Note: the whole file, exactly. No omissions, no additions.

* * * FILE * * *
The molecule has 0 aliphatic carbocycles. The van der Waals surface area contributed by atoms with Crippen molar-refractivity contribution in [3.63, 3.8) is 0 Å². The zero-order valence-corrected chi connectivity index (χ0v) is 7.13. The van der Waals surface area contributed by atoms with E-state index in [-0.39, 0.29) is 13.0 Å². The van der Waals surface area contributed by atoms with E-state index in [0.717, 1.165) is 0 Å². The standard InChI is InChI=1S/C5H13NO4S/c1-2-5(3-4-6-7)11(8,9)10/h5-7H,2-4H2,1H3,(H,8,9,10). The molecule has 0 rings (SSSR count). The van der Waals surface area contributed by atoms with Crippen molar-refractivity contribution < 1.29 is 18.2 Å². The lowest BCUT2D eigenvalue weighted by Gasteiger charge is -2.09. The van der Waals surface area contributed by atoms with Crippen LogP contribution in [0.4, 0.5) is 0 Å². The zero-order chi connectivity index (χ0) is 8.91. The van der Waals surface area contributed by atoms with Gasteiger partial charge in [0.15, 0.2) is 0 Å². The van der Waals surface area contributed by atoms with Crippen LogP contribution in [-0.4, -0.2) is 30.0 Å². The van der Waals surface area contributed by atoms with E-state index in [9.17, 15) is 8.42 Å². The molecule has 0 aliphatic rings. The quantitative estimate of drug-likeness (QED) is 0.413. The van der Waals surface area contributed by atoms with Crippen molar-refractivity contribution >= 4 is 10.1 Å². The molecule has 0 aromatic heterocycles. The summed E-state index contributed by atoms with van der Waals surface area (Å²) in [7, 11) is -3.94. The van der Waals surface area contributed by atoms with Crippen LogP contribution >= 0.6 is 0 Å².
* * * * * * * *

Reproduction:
The molecule has 0 aliphatic carbocycles. The van der Waals surface area contributed by atoms with Crippen molar-refractivity contribution in [3.63, 3.8) is 0 Å². The zero-order valence-corrected chi connectivity index (χ0v) is 7.13. The van der Waals surface area contributed by atoms with E-state index in [-0.39, 0.29) is 13.0 Å². The van der Waals surface area contributed by atoms with E-state index in [0.717, 1.165) is 0 Å². The standard InChI is InChI=1S/C5H13NO4S/c1-2-5(3-4-6-7)11(8,9)10/h5-7H,2-4H2,1H3,(H,8,9,10). The molecule has 0 rings (SSSR count). The van der Waals surface area contributed by atoms with Crippen molar-refractivity contribution < 1.29 is 18.2 Å². The lowest BCUT2D eigenvalue weighted by Gasteiger charge is -2.09. The van der Waals surface area contributed by atoms with Crippen LogP contribution in [0.4, 0.5) is 0 Å². The zero-order chi connectivity index (χ0) is 8.91. The van der Waals surface area contributed by atoms with Gasteiger partial charge in [0.15, 0.2) is 0 Å². The van der Waals surface area contributed by atoms with Crippen LogP contribution in [-0.4, -0.2) is 30.0 Å². The van der Waals surface area contributed by atoms with E-state index in [9.17, 15) is 8.42 Å². The molecule has 0 aliphatic rings. The quantitative estimate of drug-likeness (QED) is 0.413. The van der Waals surface area contributed by atoms with Crippen molar-refractivity contribution >= 4 is 10.1 Å². The molecule has 0 aromatic heterocycles. The summed E-state index contributed by atoms with van der Waals surface area (Å²) in [7, 11) is -3.94. The van der Waals surface area contributed by atoms with Crippen LogP contribution >= 0.6 is 0 Å².